Session: #193

Theme & Session Format

Archaeological theory and methods beyond paradigms
Session format:
Regular session

Title & Content

Patterns of the Deep Past. Interrogating the ‘Long Term’ in Archaeology and History [PaM]
Both historians and archaeologists are fundamentally concerned with documenting and explaining long-term change. Yet, there is surprisingly little exchange between the two disciplines and both have cultivated different concepts, theories, and visions of the ‘long term’. This situation is understandable in so far as the often-divergent nature of historical and archaeological evidence affords different perspectives and interpretations, but it is also problematic, as each discipline may be diminished by failure to productively engage with the other. Moreover, there appears to be a growing transdisciplinary consensus that phenomena of the ‘long term’ should be distinguished from their ‘short term’ counterparts. In historical research, for example, the theme of ‘scale’ has become prominent, with scholars beginning to reflect more deeply upon the internal dynamics and dialectics of varying temporalities of change. In a similar vein, archaeologists have started to expose diachronic patterns and asymmetries shaping long-term trajectories and to explore emergent configurations of stability and transformation which cannot be explained only by short-term processes. Key notions such as ‘temporality’, ‘causality’, and ‘historicity’ arguably must be re-considered in this light. What is the specificity of long-term phenomena? What are the mechanisms that drive them? What is the ontological status of long-term patterns? What is the relationship between regional and global histories of long-term dynamics?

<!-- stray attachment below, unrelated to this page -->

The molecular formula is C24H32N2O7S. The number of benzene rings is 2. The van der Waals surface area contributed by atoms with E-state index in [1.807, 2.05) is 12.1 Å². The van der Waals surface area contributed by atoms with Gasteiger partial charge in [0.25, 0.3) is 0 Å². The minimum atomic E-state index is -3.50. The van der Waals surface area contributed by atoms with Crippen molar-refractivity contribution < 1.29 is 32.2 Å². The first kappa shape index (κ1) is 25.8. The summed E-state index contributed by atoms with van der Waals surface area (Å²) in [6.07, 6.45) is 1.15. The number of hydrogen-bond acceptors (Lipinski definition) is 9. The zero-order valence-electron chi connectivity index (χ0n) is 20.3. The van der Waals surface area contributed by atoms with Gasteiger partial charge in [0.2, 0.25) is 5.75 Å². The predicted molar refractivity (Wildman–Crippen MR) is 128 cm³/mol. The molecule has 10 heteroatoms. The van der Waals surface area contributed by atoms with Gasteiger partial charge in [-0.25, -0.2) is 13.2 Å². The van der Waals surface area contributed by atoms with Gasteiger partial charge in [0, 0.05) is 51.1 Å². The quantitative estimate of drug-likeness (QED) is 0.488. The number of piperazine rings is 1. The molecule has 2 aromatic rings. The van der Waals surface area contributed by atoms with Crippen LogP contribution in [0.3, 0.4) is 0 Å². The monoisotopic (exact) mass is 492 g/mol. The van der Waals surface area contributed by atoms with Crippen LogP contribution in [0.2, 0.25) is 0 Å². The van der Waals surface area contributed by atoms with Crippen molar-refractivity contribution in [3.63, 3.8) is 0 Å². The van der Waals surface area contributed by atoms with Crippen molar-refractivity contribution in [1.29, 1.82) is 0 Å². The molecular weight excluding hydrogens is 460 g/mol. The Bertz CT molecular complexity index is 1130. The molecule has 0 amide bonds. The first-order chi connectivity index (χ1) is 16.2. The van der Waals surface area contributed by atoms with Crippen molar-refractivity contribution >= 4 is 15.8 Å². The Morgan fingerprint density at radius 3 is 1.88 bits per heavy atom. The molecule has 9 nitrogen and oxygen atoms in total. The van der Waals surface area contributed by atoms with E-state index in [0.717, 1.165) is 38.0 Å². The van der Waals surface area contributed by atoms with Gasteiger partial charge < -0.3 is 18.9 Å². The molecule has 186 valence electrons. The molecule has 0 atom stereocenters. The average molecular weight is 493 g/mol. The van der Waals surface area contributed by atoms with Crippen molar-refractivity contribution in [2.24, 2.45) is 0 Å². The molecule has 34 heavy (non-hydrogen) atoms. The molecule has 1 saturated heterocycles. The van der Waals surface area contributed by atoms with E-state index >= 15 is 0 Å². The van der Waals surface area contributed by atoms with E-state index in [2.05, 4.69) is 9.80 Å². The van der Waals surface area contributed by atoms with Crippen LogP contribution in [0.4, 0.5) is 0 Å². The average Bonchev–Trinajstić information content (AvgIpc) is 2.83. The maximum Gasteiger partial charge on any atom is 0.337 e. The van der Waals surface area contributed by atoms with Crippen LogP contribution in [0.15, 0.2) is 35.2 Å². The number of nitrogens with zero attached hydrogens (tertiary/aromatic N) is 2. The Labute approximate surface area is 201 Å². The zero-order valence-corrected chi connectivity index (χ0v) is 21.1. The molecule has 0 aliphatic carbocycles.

The aim of this session is to address some of these questions in the hope of contributing to an integrated, interdisciplinary approach to the ‘long term’. We aspire to bring together scholars who work in different geographic/environmental settings, focus on different types of evidence (e.g. lithic technology, ceramics, ‘art’, textual sources), and tackle varying time frames. Our declared ambition is to discuss phenomena related to the ‘deep past’ and the ‘long term’ in the broadest possible way and to ignite new dialogues between theoretical concerns and situated case studies.
Interdisciplinarity, long-term change, deep history, temporality, materiality, non-ergodicity
Session associated with MERC:
Session associated with CIfA:
Session associated with SAfA:
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Session associated with DGUF:
Session associated with other:
Laureate Program for the Deep Human Past, PaM


Main organiser:
Shumon Hussain (Netherlands) 1
Martin Porr (Australia) 2,3
Ann McGrath (Australia) 4
1. Faculty of Archaeology, Leiden University, The Netherlands
2. Archaeology/Centre for Rock Art Research and Management, The University of Western Australia, Australia
3. ARC Centre of Excellence for Australian Biodiversity and Heritage, Monash University, Australia
4. Laureate Program for the Deep Human Past, College of Arts and Social Sciences, Australian National University, Australia